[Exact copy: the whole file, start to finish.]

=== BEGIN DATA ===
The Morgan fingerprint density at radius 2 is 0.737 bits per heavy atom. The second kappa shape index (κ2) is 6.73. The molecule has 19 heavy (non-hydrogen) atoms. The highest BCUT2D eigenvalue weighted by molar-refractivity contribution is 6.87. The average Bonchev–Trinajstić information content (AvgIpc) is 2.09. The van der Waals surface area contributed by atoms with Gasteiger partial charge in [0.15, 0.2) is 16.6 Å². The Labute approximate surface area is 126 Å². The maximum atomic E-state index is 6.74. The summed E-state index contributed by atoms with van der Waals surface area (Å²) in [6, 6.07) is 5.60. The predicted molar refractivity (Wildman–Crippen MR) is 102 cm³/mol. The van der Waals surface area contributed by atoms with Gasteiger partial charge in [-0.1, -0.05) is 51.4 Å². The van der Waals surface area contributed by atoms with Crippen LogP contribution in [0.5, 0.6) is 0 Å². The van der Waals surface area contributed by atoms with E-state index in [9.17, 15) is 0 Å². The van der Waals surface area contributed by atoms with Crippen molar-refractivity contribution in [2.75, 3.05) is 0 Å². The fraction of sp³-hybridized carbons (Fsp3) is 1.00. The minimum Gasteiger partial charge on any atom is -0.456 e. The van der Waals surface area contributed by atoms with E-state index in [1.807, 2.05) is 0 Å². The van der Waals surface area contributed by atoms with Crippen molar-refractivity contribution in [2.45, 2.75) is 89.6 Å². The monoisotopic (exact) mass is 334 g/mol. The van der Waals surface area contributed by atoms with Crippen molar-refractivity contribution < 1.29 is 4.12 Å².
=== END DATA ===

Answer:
The Morgan fingerprint density at radius 2 is 0.737 bits per heavy atom. The second kappa shape index (κ2) is 6.73. The molecule has 19 heavy (non-hydrogen) atoms. The highest BCUT2D eigenvalue weighted by molar-refractivity contribution is 6.87. The average Bonchev–Trinajstić information content (AvgIpc) is 2.09. The van der Waals surface area contributed by atoms with Gasteiger partial charge in [0.15, 0.2) is 16.6 Å². The Labute approximate surface area is 126 Å². The maximum atomic E-state index is 6.74. The summed E-state index contributed by atoms with van der Waals surface area (Å²) in [6, 6.07) is 5.60. The predicted molar refractivity (Wildman–Crippen MR) is 102 cm³/mol. The van der Waals surface area contributed by atoms with Gasteiger partial charge in [-0.1, -0.05) is 51.4 Å². The van der Waals surface area contributed by atoms with Crippen LogP contribution in [0.5, 0.6) is 0 Å². The van der Waals surface area contributed by atoms with E-state index in [9.17, 15) is 0 Å². The van der Waals surface area contributed by atoms with Crippen molar-refractivity contribution in [2.75, 3.05) is 0 Å². The fraction of sp³-hybridized carbons (Fsp3) is 1.00. The minimum Gasteiger partial charge on any atom is -0.456 e. The van der Waals surface area contributed by atoms with E-state index in [1.807, 2.05) is 0 Å². The van der Waals surface area contributed by atoms with Crippen molar-refractivity contribution in [2.45, 2.75) is 89.6 Å². The monoisotopic (exact) mass is 334 g/mol. The van der Waals surface area contributed by atoms with Crippen molar-refractivity contribution < 1.29 is 4.12 Å².